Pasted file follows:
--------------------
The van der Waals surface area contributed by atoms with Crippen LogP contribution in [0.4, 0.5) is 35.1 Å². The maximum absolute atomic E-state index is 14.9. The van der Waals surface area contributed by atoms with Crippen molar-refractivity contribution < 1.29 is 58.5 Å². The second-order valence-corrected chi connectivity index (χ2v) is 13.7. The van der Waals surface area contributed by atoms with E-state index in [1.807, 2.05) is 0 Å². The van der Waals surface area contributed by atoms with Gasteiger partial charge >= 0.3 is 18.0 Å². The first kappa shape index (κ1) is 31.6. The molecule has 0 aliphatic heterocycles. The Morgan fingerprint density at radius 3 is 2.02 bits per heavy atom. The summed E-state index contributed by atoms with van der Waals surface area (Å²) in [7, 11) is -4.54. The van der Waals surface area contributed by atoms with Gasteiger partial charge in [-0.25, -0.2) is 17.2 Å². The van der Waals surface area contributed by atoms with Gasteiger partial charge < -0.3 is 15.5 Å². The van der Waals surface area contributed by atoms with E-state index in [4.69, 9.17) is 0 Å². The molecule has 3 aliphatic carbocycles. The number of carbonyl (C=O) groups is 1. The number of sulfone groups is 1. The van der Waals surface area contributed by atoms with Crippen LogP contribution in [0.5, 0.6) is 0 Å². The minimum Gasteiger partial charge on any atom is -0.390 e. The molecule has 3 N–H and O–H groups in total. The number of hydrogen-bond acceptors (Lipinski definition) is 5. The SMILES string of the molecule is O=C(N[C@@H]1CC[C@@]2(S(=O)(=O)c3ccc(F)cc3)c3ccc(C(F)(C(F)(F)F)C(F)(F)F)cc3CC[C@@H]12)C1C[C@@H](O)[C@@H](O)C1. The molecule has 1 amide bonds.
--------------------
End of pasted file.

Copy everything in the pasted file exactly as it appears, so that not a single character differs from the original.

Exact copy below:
The van der Waals surface area contributed by atoms with Crippen LogP contribution in [0.4, 0.5) is 35.1 Å². The maximum absolute atomic E-state index is 14.9. The van der Waals surface area contributed by atoms with Crippen molar-refractivity contribution < 1.29 is 58.5 Å². The second-order valence-corrected chi connectivity index (χ2v) is 13.7. The van der Waals surface area contributed by atoms with E-state index in [1.807, 2.05) is 0 Å². The van der Waals surface area contributed by atoms with Gasteiger partial charge >= 0.3 is 18.0 Å². The first kappa shape index (κ1) is 31.6. The molecule has 0 aliphatic heterocycles. The Morgan fingerprint density at radius 3 is 2.02 bits per heavy atom. The summed E-state index contributed by atoms with van der Waals surface area (Å²) in [7, 11) is -4.54. The van der Waals surface area contributed by atoms with Gasteiger partial charge in [-0.25, -0.2) is 17.2 Å². The van der Waals surface area contributed by atoms with Gasteiger partial charge < -0.3 is 15.5 Å². The van der Waals surface area contributed by atoms with E-state index in [4.69, 9.17) is 0 Å². The molecule has 3 aliphatic carbocycles. The number of carbonyl (C=O) groups is 1. The number of sulfone groups is 1. The van der Waals surface area contributed by atoms with Crippen LogP contribution in [0.5, 0.6) is 0 Å². The minimum Gasteiger partial charge on any atom is -0.390 e. The molecule has 3 N–H and O–H groups in total. The number of hydrogen-bond acceptors (Lipinski definition) is 5. The SMILES string of the molecule is O=C(N[C@@H]1CC[C@@]2(S(=O)(=O)c3ccc(F)cc3)c3ccc(C(F)(C(F)(F)F)C(F)(F)F)cc3CC[C@@H]12)C1C[C@@H](O)[C@@H](O)C1. The molecule has 1 amide bonds.